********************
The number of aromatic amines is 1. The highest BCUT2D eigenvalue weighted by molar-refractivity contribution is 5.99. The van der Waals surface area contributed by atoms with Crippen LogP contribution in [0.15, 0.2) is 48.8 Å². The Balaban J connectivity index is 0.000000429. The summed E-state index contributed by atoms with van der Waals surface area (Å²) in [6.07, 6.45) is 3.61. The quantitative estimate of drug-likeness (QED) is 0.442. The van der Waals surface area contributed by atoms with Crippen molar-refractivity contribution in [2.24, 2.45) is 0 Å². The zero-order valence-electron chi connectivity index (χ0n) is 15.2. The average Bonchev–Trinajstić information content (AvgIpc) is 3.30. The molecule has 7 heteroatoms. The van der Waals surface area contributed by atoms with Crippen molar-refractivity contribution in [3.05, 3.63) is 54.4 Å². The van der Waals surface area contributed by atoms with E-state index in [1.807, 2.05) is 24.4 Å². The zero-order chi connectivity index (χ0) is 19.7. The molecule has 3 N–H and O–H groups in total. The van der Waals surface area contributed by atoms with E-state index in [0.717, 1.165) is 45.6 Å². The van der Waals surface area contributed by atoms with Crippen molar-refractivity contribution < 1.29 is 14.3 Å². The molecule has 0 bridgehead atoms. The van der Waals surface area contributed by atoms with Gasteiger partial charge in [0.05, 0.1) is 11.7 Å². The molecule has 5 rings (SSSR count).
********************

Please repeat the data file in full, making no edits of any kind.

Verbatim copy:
The number of aromatic amines is 1. The highest BCUT2D eigenvalue weighted by molar-refractivity contribution is 5.99. The van der Waals surface area contributed by atoms with Crippen LogP contribution in [0.15, 0.2) is 48.8 Å². The Balaban J connectivity index is 0.000000429. The summed E-state index contributed by atoms with van der Waals surface area (Å²) in [6.07, 6.45) is 3.61. The quantitative estimate of drug-likeness (QED) is 0.442. The van der Waals surface area contributed by atoms with Crippen molar-refractivity contribution in [2.24, 2.45) is 0 Å². The zero-order valence-electron chi connectivity index (χ0n) is 15.2. The average Bonchev–Trinajstić information content (AvgIpc) is 3.30. The molecule has 7 heteroatoms. The van der Waals surface area contributed by atoms with Crippen molar-refractivity contribution in [3.05, 3.63) is 54.4 Å². The van der Waals surface area contributed by atoms with E-state index in [1.807, 2.05) is 24.4 Å². The zero-order chi connectivity index (χ0) is 19.7. The molecule has 3 N–H and O–H groups in total. The van der Waals surface area contributed by atoms with E-state index in [0.717, 1.165) is 45.6 Å². The van der Waals surface area contributed by atoms with Crippen molar-refractivity contribution < 1.29 is 14.3 Å². The molecule has 0 bridgehead atoms. The van der Waals surface area contributed by atoms with Gasteiger partial charge in [0.05, 0.1) is 11.7 Å². The molecule has 5 rings (SSSR count).